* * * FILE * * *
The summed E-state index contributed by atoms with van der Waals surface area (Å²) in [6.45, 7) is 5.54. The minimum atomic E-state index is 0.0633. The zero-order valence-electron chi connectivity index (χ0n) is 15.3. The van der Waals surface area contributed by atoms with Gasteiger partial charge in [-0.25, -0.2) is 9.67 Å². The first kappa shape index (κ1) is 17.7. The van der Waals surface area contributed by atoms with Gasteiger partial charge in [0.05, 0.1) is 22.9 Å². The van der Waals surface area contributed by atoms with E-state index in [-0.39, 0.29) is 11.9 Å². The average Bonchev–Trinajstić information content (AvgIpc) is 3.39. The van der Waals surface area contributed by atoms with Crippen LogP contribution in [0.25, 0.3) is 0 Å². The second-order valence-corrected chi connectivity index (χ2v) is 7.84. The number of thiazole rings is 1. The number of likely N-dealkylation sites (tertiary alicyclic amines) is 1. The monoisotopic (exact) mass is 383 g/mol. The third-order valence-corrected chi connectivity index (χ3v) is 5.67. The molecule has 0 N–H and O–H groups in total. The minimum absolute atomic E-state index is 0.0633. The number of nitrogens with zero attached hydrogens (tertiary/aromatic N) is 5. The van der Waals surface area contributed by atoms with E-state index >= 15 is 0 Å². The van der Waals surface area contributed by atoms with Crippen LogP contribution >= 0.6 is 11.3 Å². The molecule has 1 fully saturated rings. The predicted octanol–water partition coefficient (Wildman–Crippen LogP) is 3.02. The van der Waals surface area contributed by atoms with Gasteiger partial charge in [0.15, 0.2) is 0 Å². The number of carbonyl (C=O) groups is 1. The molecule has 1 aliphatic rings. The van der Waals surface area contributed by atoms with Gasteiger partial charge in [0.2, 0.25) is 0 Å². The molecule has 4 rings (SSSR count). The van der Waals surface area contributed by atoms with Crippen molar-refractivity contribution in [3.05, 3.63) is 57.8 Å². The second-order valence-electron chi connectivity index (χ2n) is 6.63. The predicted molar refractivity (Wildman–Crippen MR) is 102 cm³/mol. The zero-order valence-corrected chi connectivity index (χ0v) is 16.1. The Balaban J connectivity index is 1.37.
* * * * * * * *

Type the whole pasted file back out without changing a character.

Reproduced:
The summed E-state index contributed by atoms with van der Waals surface area (Å²) in [6.45, 7) is 5.54. The minimum atomic E-state index is 0.0633. The zero-order valence-electron chi connectivity index (χ0n) is 15.3. The van der Waals surface area contributed by atoms with Gasteiger partial charge in [-0.25, -0.2) is 9.67 Å². The first kappa shape index (κ1) is 17.7. The van der Waals surface area contributed by atoms with Gasteiger partial charge in [0.05, 0.1) is 22.9 Å². The van der Waals surface area contributed by atoms with E-state index in [-0.39, 0.29) is 11.9 Å². The average Bonchev–Trinajstić information content (AvgIpc) is 3.39. The van der Waals surface area contributed by atoms with Crippen LogP contribution in [0.25, 0.3) is 0 Å². The second-order valence-corrected chi connectivity index (χ2v) is 7.84. The number of thiazole rings is 1. The number of likely N-dealkylation sites (tertiary alicyclic amines) is 1. The monoisotopic (exact) mass is 383 g/mol. The third-order valence-corrected chi connectivity index (χ3v) is 5.67. The molecule has 0 N–H and O–H groups in total. The minimum absolute atomic E-state index is 0.0633. The number of nitrogens with zero attached hydrogens (tertiary/aromatic N) is 5. The van der Waals surface area contributed by atoms with E-state index >= 15 is 0 Å². The van der Waals surface area contributed by atoms with Crippen LogP contribution >= 0.6 is 11.3 Å². The molecule has 1 fully saturated rings. The predicted octanol–water partition coefficient (Wildman–Crippen LogP) is 3.02. The van der Waals surface area contributed by atoms with Gasteiger partial charge in [0.15, 0.2) is 0 Å². The number of carbonyl (C=O) groups is 1. The molecule has 1 aliphatic rings. The van der Waals surface area contributed by atoms with Gasteiger partial charge in [0.2, 0.25) is 0 Å². The molecule has 4 rings (SSSR count). The van der Waals surface area contributed by atoms with Crippen molar-refractivity contribution in [3.05, 3.63) is 57.8 Å². The second-order valence-electron chi connectivity index (χ2n) is 6.63. The predicted molar refractivity (Wildman–Crippen MR) is 102 cm³/mol. The zero-order valence-corrected chi connectivity index (χ0v) is 16.1. The Balaban J connectivity index is 1.37.